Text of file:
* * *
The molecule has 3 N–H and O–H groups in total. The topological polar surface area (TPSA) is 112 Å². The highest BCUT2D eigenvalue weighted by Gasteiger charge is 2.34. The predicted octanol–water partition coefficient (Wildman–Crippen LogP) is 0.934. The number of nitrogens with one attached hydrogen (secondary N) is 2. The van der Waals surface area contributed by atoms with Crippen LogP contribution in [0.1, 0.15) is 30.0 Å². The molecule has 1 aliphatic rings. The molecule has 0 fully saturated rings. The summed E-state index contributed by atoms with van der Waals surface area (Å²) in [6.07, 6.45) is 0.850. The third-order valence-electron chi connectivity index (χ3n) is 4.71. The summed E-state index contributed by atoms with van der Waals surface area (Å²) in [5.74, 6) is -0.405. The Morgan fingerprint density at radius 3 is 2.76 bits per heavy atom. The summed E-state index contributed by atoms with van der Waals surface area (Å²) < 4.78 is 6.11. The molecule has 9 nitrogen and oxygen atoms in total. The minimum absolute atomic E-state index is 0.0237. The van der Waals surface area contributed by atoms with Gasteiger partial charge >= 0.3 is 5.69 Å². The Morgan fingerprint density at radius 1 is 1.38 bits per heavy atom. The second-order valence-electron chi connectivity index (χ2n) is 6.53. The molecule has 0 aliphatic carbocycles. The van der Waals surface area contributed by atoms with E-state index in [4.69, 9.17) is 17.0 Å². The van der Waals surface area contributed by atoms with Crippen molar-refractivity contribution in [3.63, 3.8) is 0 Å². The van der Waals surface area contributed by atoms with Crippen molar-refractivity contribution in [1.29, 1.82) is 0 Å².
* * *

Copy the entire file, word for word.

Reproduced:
The molecule has 3 N–H and O–H groups in total. The topological polar surface area (TPSA) is 112 Å². The highest BCUT2D eigenvalue weighted by Gasteiger charge is 2.34. The predicted octanol–water partition coefficient (Wildman–Crippen LogP) is 0.934. The number of nitrogens with one attached hydrogen (secondary N) is 2. The van der Waals surface area contributed by atoms with Crippen LogP contribution in [0.1, 0.15) is 30.0 Å². The molecule has 1 aliphatic rings. The molecule has 0 fully saturated rings. The summed E-state index contributed by atoms with van der Waals surface area (Å²) in [6.07, 6.45) is 0.850. The third-order valence-electron chi connectivity index (χ3n) is 4.71. The summed E-state index contributed by atoms with van der Waals surface area (Å²) in [5.74, 6) is -0.405. The Morgan fingerprint density at radius 3 is 2.76 bits per heavy atom. The summed E-state index contributed by atoms with van der Waals surface area (Å²) < 4.78 is 6.11. The molecule has 9 nitrogen and oxygen atoms in total. The minimum absolute atomic E-state index is 0.0237. The van der Waals surface area contributed by atoms with Gasteiger partial charge >= 0.3 is 5.69 Å². The Morgan fingerprint density at radius 1 is 1.38 bits per heavy atom. The second-order valence-electron chi connectivity index (χ2n) is 6.53. The molecule has 0 aliphatic carbocycles. The van der Waals surface area contributed by atoms with E-state index in [4.69, 9.17) is 17.0 Å². The van der Waals surface area contributed by atoms with Crippen molar-refractivity contribution in [3.63, 3.8) is 0 Å². The van der Waals surface area contributed by atoms with Crippen molar-refractivity contribution in [1.29, 1.82) is 0 Å².